At Computex 2015, AMD has launched their new Carrizo APUs, which are primarily focused on bringing great performance to mainstream laptops at lower power consumption levels than its predecessors.
Carrizo debuts with new 'Excavator' x86 CPU cores, which AMD claims will provide 4-15 percent better clock-for-clock performance than its predecessor, while using no more die space. AMD has reduced L2 cache from 2 MB of 1 MB per 2 core module, while doubling each core's L1 cache to 32 kB, which helped reduce power consumption by around 50% for acceptable performance levels.
Each Carrizo APU is built on the same 28nm process as AMD's previous APUs, but despite the lack of a new process node, AMD claims Carrizo is highly optimized for operation at 15W, providing better performance than Kaveri in a similar power envelope. Carrizo also scales to 35W, again providing better performance, although AMD says that optimizations at 15W were a higher priority.
On the GPU side, Carrizo ships with eight GCN 1.2 compute units, delivering 512 stream processors, plus DirectX 12 and FreeSync support. AMD claims peak performance for Carrizo's GPU is 819 GFLOPS, with improved performance at both 15W and 35W compared to Kaveri, thanks partly to higher frequencies and more compute units in 15W models.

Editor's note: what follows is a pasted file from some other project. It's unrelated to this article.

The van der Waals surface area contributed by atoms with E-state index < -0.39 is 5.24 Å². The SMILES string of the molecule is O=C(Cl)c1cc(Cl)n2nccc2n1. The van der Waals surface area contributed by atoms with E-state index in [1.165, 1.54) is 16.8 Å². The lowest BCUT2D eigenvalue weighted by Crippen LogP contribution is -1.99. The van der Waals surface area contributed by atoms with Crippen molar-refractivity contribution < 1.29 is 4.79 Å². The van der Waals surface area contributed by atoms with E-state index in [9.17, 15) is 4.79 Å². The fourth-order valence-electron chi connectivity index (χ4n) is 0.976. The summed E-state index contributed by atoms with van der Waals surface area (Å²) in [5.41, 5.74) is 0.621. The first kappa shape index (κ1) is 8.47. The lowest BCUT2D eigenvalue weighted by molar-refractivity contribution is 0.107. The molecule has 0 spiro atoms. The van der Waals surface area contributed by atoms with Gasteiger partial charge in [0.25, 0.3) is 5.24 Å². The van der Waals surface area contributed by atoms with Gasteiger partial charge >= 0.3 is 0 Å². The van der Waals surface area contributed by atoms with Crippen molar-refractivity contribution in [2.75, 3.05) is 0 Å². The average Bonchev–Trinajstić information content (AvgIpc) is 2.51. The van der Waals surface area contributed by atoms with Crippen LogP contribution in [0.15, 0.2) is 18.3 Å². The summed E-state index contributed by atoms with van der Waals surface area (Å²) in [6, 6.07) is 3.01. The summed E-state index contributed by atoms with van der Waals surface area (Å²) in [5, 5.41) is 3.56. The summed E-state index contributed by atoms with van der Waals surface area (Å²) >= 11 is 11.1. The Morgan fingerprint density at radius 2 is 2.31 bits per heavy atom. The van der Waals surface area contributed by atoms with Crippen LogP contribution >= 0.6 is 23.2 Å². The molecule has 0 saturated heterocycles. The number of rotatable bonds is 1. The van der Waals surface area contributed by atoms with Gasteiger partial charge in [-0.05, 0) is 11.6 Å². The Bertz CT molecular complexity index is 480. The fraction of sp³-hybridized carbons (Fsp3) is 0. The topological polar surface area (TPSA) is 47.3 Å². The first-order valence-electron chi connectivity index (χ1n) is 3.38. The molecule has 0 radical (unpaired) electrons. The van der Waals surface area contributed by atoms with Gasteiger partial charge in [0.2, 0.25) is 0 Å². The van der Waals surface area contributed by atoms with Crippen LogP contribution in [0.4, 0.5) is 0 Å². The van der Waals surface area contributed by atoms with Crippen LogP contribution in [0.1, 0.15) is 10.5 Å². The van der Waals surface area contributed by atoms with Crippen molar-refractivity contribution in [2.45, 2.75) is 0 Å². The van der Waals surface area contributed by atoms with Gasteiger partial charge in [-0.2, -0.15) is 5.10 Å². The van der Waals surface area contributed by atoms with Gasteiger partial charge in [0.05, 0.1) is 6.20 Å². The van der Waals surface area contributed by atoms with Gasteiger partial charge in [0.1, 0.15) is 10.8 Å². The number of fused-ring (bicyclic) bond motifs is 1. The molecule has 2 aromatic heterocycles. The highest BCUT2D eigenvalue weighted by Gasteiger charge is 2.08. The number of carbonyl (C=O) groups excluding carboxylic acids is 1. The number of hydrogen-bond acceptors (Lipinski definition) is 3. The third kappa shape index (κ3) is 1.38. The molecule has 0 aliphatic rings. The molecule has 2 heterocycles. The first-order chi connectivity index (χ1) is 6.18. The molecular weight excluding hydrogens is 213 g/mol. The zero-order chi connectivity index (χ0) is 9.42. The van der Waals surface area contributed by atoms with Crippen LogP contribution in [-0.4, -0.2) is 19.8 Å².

Carrizo is also AMD's first HSA 1.0 compliant APU, and their first APU that comes with a dedicated HEVC/H.265 hardware decoding block. AMD claims that video playback power consumption has been cut in half with Carrizo, allowing users to watch videos for a significantly longer period of time on systems with similar hardware.
AMD hasn't revealed any specific specifications for their Carrizo parts, although it appears all models will come with four Excavator CPU cores and eight GCN 1.2 CUs. The highest-end and presumably 35W Carrizo part will see CPU cores run at up to 3.4 GHz, while the GPU will boost up to 800 MHz.
Carrizo is primarily designed for laptops in the $400-700 range, and AMD expects systems packing their new APU to arrive near the end of June. It'll be interesting to see what systems choose Carrizo over an Intel Broadwell part, especially as AMD touts better compute performance at similar 15W power levels. However Intel has always been an OEM favorite, so AMD faces an uphill battle to get their silicon into the latest products.